Keeping Gains from Smart Commercial Property Investments Duty-Free
As 2017 draws to a close, it’s time for commercial real estate asset management companies and investors alike to reap the rewards of foresight and investments, particularly in growing areas like Saskatchewan. But come early 2018, benefits from these rewards might become muddled when the tax season comes around, especially if investors will be taxed significantly for the asset’s increased value.
To help investors navigate the burden of increased taxes, commercial real estate asset management companies have identified some ways for leveraging higher returns on investment into gains that can be truly enjoyed:
To Depreciate or Not: What You Need to Know about Electing CCA
The value of real estate generally increases or appreciates under favorable economic conditions and through value-adding initiatives, such as improved infrastructure or increased tenant activity. However, with higher returns through commercial real estate investments, it could also mean increased taxes. That’s why commercial real estate asset management companies look into depreciation for income tax purposes.
Known as Capital Cost Allowance (CCA), depreciation can be an effective method for sheltering real estate income from current taxes. This is achieved by transferring the obligation to future tax years. By amortizing a portion of the cost of a rental property invested in growing areas, such as Saskatchewan against the income generated from the investment, investors can leverage about 4% of the cost of investment on a declining basis year after year.
Electing CCA? Consider this First
Commercial property investment advisors note the CCA can be recaptured during the year that the property goes up for sale. The historical CCA taken will be added back to the income tax return if the property is sold for more than its current, un-depreciated capital cost (the value of the property less the CCA claimed on prior tax returns). This recapture can significantly impact the investor’s taxes during the year the property is sold.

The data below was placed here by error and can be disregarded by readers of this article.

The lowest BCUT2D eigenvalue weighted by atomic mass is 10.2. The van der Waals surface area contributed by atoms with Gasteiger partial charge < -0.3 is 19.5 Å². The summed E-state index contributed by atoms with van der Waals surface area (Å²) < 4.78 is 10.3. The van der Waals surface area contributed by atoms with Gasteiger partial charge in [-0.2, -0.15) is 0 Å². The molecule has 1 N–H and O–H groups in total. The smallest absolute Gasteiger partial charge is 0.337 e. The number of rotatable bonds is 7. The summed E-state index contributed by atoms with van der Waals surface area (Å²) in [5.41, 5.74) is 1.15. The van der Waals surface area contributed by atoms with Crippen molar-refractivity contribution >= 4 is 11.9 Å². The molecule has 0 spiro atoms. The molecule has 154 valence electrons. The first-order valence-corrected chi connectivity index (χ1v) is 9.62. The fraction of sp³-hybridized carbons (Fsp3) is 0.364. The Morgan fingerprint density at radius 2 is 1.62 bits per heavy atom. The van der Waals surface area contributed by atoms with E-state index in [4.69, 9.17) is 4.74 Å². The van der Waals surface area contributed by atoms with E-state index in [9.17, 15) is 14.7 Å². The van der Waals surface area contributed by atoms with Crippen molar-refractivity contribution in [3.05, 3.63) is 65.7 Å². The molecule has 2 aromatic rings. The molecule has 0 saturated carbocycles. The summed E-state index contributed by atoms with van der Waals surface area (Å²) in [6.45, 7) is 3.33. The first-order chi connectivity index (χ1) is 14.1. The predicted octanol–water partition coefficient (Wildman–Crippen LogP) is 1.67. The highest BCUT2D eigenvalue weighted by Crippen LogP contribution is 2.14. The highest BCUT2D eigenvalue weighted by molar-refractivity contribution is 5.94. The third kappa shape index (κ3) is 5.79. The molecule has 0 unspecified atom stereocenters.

That’s why commercial real estate management companies tend to hold on to properties for long periods and then elect CCA to reduce rental profits, lowering the taxes, while building on the investment.
Another strategy that can be employed is forfeiting CCA during years where the taxable income is lower. This allows the investor to claim a higher CCA in the following years as the marginal tax rate increases.
Flip or Flop: Navigating Capital Gains
When acquiring commercial investment properties in growing areas like Saskatchewan, asset management companies typically ‘flip’ these first. These properties are renovated and better maintained to generate more income. Later on, when the value of these properties have significantly grown and are sold, the resulting capital gains can be favorable. Typically, only half of the capital gains are subject to income tax; this allows investors to enjoy favorable returns from their initial investment.
A word of caution: the CRA makes a distinction in terms of short-term property flips. Acquiring properties, renovating , then selling these properties over a short period of time has become a profitable business model. Hence, the profit margin at which the property is sold can be considered by the CRA as income earned, rather than capital gains due to increased value of the renovated property. When the property is sold, those who invested in it can be taxed the full gain at their marginal tax rate, since the property was used to generate an income.
This is a large reason why asset management companies don’t just flip commercial properties on a short-term basis. Instead, the more logical approach is to diligently acquire assets, renovate, redevelop, expand or re-manage the structure of the asset, and sell when profitable capital gains can be realized.
The Necessity of Documents
Keeping tabs on key documents that support commercial real estate investments is especially crucial for tax purposes. Without proper documentation of transactions, in the eyes of the Canada Revenue Agency (CRA), these might as well not exist. This would be the best time for asset management companies and investors alike to reconcile records and accounting information, well ahead of the rush during tax season.
End 2017 on a high note with favorable investment returns on Saskatchewan’s most promising commercial properties. A real estate asset management company can help savvy investors face the upcoming tax season head-on.